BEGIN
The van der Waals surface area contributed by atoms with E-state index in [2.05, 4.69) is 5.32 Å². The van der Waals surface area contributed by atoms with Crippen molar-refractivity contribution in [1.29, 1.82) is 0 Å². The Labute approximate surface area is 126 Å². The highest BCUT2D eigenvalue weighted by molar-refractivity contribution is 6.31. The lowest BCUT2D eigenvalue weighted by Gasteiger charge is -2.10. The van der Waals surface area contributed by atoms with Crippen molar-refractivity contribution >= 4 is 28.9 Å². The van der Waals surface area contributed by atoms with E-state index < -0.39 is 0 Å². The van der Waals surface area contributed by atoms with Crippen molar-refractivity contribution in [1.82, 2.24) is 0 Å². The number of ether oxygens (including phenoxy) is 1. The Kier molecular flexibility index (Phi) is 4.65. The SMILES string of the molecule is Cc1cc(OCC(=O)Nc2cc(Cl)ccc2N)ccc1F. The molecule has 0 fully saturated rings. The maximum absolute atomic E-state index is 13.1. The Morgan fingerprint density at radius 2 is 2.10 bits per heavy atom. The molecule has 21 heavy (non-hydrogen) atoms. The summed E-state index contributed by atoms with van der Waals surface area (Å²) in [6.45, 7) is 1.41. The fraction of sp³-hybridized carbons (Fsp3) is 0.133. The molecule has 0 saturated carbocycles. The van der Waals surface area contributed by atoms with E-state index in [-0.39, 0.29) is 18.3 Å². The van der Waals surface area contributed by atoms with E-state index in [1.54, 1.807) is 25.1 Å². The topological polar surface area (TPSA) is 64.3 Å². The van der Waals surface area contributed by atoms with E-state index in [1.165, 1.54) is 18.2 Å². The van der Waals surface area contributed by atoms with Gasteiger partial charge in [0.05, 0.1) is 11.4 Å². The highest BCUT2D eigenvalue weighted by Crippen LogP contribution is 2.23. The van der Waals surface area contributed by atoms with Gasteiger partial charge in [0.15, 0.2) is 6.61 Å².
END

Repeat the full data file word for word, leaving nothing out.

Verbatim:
The van der Waals surface area contributed by atoms with E-state index in [2.05, 4.69) is 5.32 Å². The van der Waals surface area contributed by atoms with Crippen molar-refractivity contribution in [1.29, 1.82) is 0 Å². The Labute approximate surface area is 126 Å². The highest BCUT2D eigenvalue weighted by molar-refractivity contribution is 6.31. The lowest BCUT2D eigenvalue weighted by Gasteiger charge is -2.10. The van der Waals surface area contributed by atoms with Crippen molar-refractivity contribution >= 4 is 28.9 Å². The van der Waals surface area contributed by atoms with E-state index < -0.39 is 0 Å². The van der Waals surface area contributed by atoms with Crippen molar-refractivity contribution in [1.82, 2.24) is 0 Å². The number of ether oxygens (including phenoxy) is 1. The Kier molecular flexibility index (Phi) is 4.65. The SMILES string of the molecule is Cc1cc(OCC(=O)Nc2cc(Cl)ccc2N)ccc1F. The molecule has 0 fully saturated rings. The maximum absolute atomic E-state index is 13.1. The Morgan fingerprint density at radius 2 is 2.10 bits per heavy atom. The molecule has 21 heavy (non-hydrogen) atoms. The summed E-state index contributed by atoms with van der Waals surface area (Å²) in [6.45, 7) is 1.41. The fraction of sp³-hybridized carbons (Fsp3) is 0.133. The molecule has 0 saturated carbocycles. The van der Waals surface area contributed by atoms with E-state index in [-0.39, 0.29) is 18.3 Å². The van der Waals surface area contributed by atoms with E-state index in [1.54, 1.807) is 25.1 Å². The topological polar surface area (TPSA) is 64.3 Å². The van der Waals surface area contributed by atoms with E-state index in [1.165, 1.54) is 18.2 Å². The van der Waals surface area contributed by atoms with Gasteiger partial charge in [0.05, 0.1) is 11.4 Å². The highest BCUT2D eigenvalue weighted by Crippen LogP contribution is 2.23. The van der Waals surface area contributed by atoms with Gasteiger partial charge in [0.15, 0.2) is 6.61 Å².